By now, you are probably asking yourself which plant materials from the woods you can use for natural dyeing. Let’s have a look at my recommendations.

#1 Chestnut & Walnut Husks

The green, outer husks of chestnuts and walnuts can be collected in autumn when they have freshly fallen on the ground. Both plant materials yield beautiful shades of warm brown.

two skeins of yarn naturally dyed with walnut and chestnut husks

The skein on the left has been dyed with walnut husks, the right skein was dyed with chestnut husks.

#2 Tree Leaves

There are multiple leaves that can be used for natural dyeing. Birch leaves will create a vibrant yellow if picked in spring. Walnut leaves can be used for natural dyeing, as well. The colors range from yellow to brown, depending on whether they are used fresh or dried. Alder leaves can create shades of beige, tan and green. Oak leaves yield ochre and beige colorways.

The leaves from fruit trees like apricot, peach, plum and cherry are also suitable for natural dyeing. The colors created from those leaves will range between shades of yellow and green.

In general, if you pour boiling water over the leaves and let them soak for several days, you might already have enough color extracted to dye with. It is also possible to simmer the leaves for about an hour, let them sit overnight and dye the yarn the following day.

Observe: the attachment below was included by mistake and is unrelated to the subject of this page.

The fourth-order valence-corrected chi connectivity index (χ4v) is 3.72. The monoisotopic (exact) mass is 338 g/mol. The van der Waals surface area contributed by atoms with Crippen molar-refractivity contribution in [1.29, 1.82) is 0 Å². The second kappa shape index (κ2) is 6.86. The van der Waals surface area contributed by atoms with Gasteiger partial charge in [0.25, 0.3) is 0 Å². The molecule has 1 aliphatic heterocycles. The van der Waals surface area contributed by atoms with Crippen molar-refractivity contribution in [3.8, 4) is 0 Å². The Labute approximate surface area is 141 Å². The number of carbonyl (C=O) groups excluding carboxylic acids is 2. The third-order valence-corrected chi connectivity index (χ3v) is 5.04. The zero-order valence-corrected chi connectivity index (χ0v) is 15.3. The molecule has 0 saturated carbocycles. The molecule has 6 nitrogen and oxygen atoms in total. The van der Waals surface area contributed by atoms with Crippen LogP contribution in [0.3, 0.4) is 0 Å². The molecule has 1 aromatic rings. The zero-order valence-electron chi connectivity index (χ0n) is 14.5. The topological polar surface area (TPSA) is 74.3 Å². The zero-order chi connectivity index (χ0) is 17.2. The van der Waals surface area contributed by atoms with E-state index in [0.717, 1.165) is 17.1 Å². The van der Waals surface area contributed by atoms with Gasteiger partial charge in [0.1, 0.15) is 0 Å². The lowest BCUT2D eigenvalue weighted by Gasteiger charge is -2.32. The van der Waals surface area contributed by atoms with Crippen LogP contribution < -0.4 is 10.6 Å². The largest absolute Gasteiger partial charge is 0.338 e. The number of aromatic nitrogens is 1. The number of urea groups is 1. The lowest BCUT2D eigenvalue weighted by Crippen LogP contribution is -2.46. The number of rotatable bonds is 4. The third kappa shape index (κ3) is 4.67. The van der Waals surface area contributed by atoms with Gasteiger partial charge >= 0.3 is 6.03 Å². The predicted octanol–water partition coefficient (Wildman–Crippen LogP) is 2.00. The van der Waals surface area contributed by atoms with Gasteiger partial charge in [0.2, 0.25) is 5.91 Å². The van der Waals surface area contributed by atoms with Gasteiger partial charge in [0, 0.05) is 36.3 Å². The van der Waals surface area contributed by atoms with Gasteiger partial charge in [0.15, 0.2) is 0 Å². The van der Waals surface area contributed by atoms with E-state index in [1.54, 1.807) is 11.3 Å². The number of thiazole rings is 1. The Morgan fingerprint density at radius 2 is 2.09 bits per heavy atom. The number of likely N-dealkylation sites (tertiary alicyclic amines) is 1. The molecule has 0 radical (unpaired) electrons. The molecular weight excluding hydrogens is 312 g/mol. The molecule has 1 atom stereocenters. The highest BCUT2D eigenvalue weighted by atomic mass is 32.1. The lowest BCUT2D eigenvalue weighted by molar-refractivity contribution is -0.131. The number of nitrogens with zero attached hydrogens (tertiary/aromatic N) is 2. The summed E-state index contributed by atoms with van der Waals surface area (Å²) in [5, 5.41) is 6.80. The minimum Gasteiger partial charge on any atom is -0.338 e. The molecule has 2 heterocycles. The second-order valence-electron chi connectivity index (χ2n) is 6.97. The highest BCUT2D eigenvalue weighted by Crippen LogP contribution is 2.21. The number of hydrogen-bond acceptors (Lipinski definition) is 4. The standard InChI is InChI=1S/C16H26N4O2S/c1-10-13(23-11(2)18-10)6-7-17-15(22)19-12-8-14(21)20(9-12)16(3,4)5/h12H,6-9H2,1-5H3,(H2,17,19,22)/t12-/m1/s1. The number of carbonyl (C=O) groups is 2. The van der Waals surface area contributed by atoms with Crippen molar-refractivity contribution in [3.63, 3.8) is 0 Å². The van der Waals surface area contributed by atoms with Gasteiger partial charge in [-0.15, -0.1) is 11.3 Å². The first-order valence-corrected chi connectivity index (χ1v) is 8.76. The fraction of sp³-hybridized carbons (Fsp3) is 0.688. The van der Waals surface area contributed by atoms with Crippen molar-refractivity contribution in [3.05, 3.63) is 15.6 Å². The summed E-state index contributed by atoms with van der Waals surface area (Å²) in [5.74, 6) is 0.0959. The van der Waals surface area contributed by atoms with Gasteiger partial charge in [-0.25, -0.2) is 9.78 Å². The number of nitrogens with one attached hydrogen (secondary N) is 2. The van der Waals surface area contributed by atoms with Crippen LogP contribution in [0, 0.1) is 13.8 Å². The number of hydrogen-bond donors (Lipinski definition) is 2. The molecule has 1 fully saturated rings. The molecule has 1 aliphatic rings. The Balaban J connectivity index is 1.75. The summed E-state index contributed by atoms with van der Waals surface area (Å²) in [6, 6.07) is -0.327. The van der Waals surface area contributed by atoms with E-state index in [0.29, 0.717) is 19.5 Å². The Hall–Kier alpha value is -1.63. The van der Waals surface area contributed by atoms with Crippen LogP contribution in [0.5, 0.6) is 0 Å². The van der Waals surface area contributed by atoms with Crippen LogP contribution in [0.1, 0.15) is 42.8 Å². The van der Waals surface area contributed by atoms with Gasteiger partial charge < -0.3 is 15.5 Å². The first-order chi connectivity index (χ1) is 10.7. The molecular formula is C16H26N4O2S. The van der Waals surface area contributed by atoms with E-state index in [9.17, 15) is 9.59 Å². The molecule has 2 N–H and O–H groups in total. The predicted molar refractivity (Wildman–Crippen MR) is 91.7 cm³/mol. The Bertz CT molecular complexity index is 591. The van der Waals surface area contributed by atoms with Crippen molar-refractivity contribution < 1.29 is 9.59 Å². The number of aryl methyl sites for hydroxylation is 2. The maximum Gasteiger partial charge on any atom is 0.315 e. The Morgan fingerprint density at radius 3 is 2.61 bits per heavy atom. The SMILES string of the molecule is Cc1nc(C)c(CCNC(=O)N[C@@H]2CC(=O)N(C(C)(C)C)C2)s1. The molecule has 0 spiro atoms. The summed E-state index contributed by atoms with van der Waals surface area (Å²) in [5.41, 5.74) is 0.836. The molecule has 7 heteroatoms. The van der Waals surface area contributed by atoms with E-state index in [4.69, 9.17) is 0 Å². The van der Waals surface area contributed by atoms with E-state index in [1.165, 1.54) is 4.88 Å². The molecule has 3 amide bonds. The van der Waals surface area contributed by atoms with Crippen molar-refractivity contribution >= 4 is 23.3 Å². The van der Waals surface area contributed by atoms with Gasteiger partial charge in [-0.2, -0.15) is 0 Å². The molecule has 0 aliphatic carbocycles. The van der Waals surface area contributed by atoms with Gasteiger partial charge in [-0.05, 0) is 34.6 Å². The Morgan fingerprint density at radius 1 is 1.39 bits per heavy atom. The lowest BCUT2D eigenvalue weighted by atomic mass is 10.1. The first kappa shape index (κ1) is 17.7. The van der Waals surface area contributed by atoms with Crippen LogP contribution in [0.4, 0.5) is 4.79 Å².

#3 Pine Needles

When hiking through the woods last year, I came across a pine branch that had fallen off a tree. The pine needles on the branch looked still fresh and green. I took some of them home and started experimenting. Not only did they smell fantastic in the dye bath, they also yielded an absolutely beautiful warm yellow. When modifying the yellow yarn with iron afterwards, I received a beautiful green color. After testing the lightfastness for a year now, I can report that the color has held up great and I can totally recommend it for natural dyeing.

green and yellow socks on a rock in the woods naturally dyed with pine needles

#4 Alder Cones